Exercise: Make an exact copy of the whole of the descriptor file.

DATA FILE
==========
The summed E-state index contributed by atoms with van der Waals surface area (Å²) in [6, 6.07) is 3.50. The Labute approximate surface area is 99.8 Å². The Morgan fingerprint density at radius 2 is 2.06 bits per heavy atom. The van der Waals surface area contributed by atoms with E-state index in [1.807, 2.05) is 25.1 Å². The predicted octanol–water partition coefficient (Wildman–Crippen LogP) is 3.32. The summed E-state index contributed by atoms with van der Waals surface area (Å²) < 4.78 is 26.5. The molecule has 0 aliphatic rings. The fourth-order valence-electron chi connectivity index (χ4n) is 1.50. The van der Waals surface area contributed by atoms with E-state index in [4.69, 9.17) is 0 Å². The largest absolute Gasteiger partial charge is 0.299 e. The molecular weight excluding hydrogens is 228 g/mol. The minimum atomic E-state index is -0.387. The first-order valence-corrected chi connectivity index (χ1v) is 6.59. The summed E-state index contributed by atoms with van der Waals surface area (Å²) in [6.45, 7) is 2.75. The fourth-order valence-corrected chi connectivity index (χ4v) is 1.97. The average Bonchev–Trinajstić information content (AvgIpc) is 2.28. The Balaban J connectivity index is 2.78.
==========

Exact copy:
The summed E-state index contributed by atoms with van der Waals surface area (Å²) in [6, 6.07) is 3.50. The Labute approximate surface area is 99.8 Å². The Morgan fingerprint density at radius 2 is 2.06 bits per heavy atom. The van der Waals surface area contributed by atoms with E-state index in [1.807, 2.05) is 25.1 Å². The predicted octanol–water partition coefficient (Wildman–Crippen LogP) is 3.32. The summed E-state index contributed by atoms with van der Waals surface area (Å²) < 4.78 is 26.5. The molecule has 0 aliphatic rings. The fourth-order valence-electron chi connectivity index (χ4n) is 1.50. The van der Waals surface area contributed by atoms with E-state index in [4.69, 9.17) is 0 Å². The largest absolute Gasteiger partial charge is 0.299 e. The molecular weight excluding hydrogens is 228 g/mol. The minimum atomic E-state index is -0.387. The first-order valence-corrected chi connectivity index (χ1v) is 6.59. The summed E-state index contributed by atoms with van der Waals surface area (Å²) in [6.45, 7) is 2.75. The fourth-order valence-corrected chi connectivity index (χ4v) is 1.97. The average Bonchev–Trinajstić information content (AvgIpc) is 2.28. The Balaban J connectivity index is 2.78.